How Important Is Backing Up Your Data?

Even though we’ve all heard the horror stories about computer’s crashing and years of important data being lost, many of us still don’t back up our computer systems. As a tech expert who receives hundreds of questions and requests for advice pertaining to technology per week, there’s nothing that terrifies me more than to hear that someone isn’t backing up. Backing up your data is a bit like purchasing insurance, you hope that you’ll never need to fall back on it but if that day comes, you know it will be worth it. By the same token, you hope that your computer will never crash but if it does, you know all that data is safely backed up.

Not convinced yet? Think about all of those family photos or important tax information you have saved on your computer’s hard drive. It goes without saying that you don’t want anything to happen to those items and if your computer crashed, it would be devastating to lose them.

So, now that we’ve firmly established that you need to back up your data, what are your options?

Option 1: External Hard Drives

Your first option for backing up your valuable data is an external hard drive. An external hard drive is very much like the hard drive that lives inside your computer…It just happens to live outside of it and connect via USB.

External hard drives come in a variety of sizes and it will be up to you to decide what’s appropriate based on what you’re storing. Generally speaking, most users will be happy with a 1 or 2TB drive. If you’re planning on storing a lot of media, such as movies and music, you might want to take a look at something on the larger side. Ask for some help from the associates at your local Staples location, they should be able to help you choose the right size drive for your needs.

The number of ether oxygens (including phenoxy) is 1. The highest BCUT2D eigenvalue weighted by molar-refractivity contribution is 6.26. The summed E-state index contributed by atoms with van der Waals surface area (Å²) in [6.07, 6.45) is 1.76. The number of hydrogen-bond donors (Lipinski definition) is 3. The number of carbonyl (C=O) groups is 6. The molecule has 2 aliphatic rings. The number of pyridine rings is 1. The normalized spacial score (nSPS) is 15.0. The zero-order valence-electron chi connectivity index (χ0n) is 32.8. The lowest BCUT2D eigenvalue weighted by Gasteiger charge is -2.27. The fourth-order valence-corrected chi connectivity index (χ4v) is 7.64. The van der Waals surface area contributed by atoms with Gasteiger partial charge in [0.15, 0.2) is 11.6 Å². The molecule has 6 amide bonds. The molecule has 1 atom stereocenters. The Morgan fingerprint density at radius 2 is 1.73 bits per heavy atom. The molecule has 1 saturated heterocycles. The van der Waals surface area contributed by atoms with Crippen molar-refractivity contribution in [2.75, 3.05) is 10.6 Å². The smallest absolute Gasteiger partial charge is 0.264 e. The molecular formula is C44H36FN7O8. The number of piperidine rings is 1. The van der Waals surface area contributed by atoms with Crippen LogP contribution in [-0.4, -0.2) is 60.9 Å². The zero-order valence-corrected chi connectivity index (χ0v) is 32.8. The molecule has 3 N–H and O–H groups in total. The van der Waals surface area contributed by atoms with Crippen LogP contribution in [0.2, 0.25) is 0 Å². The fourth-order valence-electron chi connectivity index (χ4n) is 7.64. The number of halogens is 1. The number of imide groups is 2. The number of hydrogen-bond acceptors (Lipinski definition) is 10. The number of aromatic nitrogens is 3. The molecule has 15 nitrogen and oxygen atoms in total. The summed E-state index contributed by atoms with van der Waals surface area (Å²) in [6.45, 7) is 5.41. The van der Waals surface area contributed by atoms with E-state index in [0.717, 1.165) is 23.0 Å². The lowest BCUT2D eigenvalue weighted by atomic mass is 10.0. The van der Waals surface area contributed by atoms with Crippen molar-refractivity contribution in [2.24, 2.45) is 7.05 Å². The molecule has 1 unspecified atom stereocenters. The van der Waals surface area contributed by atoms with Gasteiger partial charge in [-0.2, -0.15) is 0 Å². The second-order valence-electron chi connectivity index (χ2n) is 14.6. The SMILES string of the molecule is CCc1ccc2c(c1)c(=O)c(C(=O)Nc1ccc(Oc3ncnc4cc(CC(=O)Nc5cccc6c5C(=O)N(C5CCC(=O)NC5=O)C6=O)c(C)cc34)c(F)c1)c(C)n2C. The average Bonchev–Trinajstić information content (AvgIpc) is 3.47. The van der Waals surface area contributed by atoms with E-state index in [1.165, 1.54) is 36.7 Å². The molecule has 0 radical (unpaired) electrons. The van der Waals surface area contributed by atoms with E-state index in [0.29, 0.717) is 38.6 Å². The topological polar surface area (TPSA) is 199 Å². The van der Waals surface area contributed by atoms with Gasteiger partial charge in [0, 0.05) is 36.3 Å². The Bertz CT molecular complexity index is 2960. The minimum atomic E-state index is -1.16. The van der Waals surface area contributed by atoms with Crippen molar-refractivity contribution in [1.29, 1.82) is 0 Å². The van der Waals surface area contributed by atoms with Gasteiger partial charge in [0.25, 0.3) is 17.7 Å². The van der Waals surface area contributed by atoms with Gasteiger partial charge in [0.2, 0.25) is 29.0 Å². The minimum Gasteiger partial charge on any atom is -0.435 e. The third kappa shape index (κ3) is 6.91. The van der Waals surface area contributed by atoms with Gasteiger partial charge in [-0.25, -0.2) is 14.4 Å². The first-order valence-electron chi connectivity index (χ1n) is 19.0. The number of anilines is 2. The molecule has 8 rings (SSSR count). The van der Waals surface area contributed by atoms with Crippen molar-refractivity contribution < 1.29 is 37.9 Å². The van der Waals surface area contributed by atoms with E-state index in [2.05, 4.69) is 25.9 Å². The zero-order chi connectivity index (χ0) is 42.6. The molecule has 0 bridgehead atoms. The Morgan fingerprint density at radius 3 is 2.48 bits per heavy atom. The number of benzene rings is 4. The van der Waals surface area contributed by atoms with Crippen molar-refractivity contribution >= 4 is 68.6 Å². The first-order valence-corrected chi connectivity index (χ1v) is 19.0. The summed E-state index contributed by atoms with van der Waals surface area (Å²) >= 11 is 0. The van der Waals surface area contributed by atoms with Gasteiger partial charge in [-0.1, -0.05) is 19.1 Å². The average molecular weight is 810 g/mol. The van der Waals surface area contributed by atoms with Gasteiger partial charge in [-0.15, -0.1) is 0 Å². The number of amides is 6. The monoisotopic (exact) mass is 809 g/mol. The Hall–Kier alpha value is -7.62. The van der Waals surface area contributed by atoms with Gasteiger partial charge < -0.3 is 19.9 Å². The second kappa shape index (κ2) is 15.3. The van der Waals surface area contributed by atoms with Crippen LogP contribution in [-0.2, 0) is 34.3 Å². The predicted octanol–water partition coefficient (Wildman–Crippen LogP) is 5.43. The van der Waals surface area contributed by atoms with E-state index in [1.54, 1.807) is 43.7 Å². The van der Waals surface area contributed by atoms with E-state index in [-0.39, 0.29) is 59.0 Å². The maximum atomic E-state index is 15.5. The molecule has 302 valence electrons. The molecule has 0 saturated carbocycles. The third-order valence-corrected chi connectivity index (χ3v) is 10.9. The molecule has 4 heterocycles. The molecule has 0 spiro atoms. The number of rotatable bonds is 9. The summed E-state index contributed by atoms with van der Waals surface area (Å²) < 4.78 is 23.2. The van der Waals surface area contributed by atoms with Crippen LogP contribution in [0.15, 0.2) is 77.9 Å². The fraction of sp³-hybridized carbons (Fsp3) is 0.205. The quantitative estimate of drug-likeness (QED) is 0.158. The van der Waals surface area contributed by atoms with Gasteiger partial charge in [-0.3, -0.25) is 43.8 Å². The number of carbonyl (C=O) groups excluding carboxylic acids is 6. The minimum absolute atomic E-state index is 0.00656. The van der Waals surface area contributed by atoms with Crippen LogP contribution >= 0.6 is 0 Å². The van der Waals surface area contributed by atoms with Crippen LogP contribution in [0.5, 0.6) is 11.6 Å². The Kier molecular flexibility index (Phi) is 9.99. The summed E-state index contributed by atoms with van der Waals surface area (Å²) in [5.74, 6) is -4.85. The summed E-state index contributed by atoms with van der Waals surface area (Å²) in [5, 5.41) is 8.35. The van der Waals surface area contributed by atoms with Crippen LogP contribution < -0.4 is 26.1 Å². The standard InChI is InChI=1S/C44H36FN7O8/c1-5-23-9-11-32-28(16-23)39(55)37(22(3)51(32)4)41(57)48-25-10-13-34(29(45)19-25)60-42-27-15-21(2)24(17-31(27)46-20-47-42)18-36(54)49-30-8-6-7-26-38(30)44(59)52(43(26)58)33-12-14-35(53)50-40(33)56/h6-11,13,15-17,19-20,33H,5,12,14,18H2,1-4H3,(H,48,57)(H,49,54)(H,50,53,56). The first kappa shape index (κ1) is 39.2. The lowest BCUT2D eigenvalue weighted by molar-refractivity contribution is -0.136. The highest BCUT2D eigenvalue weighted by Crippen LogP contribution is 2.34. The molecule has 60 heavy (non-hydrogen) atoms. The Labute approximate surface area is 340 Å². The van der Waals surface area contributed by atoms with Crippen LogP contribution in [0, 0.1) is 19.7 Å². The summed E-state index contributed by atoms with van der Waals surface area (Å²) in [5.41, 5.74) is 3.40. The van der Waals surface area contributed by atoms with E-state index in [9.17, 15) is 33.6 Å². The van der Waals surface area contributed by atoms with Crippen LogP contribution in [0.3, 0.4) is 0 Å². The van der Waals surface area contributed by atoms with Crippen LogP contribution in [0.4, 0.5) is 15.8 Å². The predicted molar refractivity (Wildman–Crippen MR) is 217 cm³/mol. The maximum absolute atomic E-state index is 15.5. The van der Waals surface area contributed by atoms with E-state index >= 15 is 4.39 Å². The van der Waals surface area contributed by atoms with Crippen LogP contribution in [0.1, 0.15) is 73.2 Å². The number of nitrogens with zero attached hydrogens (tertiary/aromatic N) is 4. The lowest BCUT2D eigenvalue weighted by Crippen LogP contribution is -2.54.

In terms of brands and models, some of my favourites include: Seagate Backup Plus Slim, Western Digital My Passport Ultra, and Western Digital My Passport Slim.

Option 2: The Cloud

Backing up to the cloud is another convenient option and the nice thing about this option is that the backups are housed outside of your home. This means that if something were to happen to your home—a fire, for example—you’d still be able to retrieve your data. There are several cloud services that will store your data safely.

Using a cloud service to backup your data typically requires you to pay a yearly subscription fee which is a small price to pay for the peace of mind that having your data stored safely brings. If the idea of backing up to the cloud appeals to you, check out CrashPlan.

Option 3: Network Attached Storage (NAS)

The third option for backing up files is investing in a Network Attached Storage, or NAS, device. The great thing about NAS devices is that they allow you to centralize your home’s data storage and give all the users on your network access to it. For example, I have an extensive media library stored on my NAS device so that my kids and my wife can access all our movies or music from their own devices. Having this NAS device also gives me peace of mind because I can set automatic backups to run on every computer in the house. Regardless of whether or not my kids remember to plug in a hard drive to backup their systems, I know their school projects are safely backed up on the NAS.

Network Attached Storage devices can be a bit pricier than the other options I mentioned, but they are certainly worth it if you have a few computers on your network.  If you’re thinking about investing in an NAS device, check out one of these: QNAP TS-212 Turbo NAS Server, LaCie CloudBox, Buffalo LinkStation Duo.

No matter what backup method you decide to use, I guarantee you’ll sleep better knowing that all your precious data is safe. I would even recommend combining one of the at-home backup solutions with a cloud solution. As our parents always told us, you can never be too careful.

By Mike Agerbo

May 13, 2014